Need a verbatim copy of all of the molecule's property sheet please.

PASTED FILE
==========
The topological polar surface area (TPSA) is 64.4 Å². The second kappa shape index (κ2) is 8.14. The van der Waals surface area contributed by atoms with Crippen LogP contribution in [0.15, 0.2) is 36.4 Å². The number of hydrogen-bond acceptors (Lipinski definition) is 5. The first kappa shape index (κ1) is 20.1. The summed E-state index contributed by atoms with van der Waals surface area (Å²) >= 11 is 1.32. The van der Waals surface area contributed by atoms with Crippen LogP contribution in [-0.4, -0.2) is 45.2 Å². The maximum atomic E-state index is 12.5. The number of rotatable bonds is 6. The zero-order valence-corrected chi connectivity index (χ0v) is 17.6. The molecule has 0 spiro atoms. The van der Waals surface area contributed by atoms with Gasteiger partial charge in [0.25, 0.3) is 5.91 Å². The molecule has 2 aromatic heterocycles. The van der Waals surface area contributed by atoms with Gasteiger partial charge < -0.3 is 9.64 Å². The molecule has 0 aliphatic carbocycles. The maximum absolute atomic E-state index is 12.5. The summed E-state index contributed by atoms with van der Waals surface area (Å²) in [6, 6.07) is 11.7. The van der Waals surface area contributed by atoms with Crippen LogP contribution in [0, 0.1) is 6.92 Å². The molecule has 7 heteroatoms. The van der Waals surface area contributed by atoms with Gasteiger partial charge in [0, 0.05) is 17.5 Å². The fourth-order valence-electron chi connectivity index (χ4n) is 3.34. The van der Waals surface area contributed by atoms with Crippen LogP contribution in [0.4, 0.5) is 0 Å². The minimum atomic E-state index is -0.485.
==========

The topological polar surface area (TPSA) is 64.4 Å². The second kappa shape index (κ2) is 8.14. The van der Waals surface area contributed by atoms with Crippen LogP contribution in [0.15, 0.2) is 36.4 Å². The number of hydrogen-bond acceptors (Lipinski definition) is 5. The first kappa shape index (κ1) is 20.1. The summed E-state index contributed by atoms with van der Waals surface area (Å²) >= 11 is 1.32. The van der Waals surface area contributed by atoms with Crippen LogP contribution in [-0.4, -0.2) is 45.2 Å². The maximum atomic E-state index is 12.5. The number of rotatable bonds is 6. The zero-order valence-corrected chi connectivity index (χ0v) is 17.6. The molecule has 0 spiro atoms. The van der Waals surface area contributed by atoms with Gasteiger partial charge in [0.25, 0.3) is 5.91 Å². The molecule has 2 aromatic heterocycles. The van der Waals surface area contributed by atoms with Gasteiger partial charge < -0.3 is 9.64 Å². The molecule has 0 aliphatic carbocycles. The maximum absolute atomic E-state index is 12.5. The summed E-state index contributed by atoms with van der Waals surface area (Å²) in [6, 6.07) is 11.7. The van der Waals surface area contributed by atoms with Crippen LogP contribution in [0, 0.1) is 6.92 Å². The molecule has 7 heteroatoms. The van der Waals surface area contributed by atoms with Gasteiger partial charge in [0, 0.05) is 17.5 Å². The fourth-order valence-electron chi connectivity index (χ4n) is 3.34. The van der Waals surface area contributed by atoms with Crippen LogP contribution in [0.4, 0.5) is 0 Å². The minimum atomic E-state index is -0.485.